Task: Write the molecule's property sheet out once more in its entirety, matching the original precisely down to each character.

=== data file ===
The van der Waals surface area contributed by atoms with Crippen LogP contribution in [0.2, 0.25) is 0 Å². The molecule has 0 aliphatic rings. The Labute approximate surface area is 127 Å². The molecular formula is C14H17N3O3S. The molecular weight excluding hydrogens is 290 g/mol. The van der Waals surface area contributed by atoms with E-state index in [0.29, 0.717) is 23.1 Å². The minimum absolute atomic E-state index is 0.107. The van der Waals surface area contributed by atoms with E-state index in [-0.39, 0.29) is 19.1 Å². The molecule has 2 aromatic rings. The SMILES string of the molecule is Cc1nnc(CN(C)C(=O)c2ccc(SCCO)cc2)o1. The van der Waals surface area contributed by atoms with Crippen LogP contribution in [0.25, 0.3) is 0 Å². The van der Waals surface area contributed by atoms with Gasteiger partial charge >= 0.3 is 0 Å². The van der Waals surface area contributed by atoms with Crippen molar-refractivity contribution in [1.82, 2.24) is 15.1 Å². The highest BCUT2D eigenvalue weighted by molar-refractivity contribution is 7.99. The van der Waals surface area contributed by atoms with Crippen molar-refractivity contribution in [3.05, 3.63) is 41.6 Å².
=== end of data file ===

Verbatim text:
The van der Waals surface area contributed by atoms with Crippen LogP contribution in [0.2, 0.25) is 0 Å². The molecule has 0 aliphatic rings. The Labute approximate surface area is 127 Å². The molecular formula is C14H17N3O3S. The molecular weight excluding hydrogens is 290 g/mol. The van der Waals surface area contributed by atoms with E-state index in [0.29, 0.717) is 23.1 Å². The minimum absolute atomic E-state index is 0.107. The van der Waals surface area contributed by atoms with E-state index in [-0.39, 0.29) is 19.1 Å². The molecule has 2 aromatic rings. The SMILES string of the molecule is Cc1nnc(CN(C)C(=O)c2ccc(SCCO)cc2)o1. The van der Waals surface area contributed by atoms with Crippen LogP contribution in [0.25, 0.3) is 0 Å². The van der Waals surface area contributed by atoms with Gasteiger partial charge >= 0.3 is 0 Å². The van der Waals surface area contributed by atoms with Crippen molar-refractivity contribution in [1.82, 2.24) is 15.1 Å². The highest BCUT2D eigenvalue weighted by molar-refractivity contribution is 7.99. The van der Waals surface area contributed by atoms with Crippen molar-refractivity contribution in [3.05, 3.63) is 41.6 Å².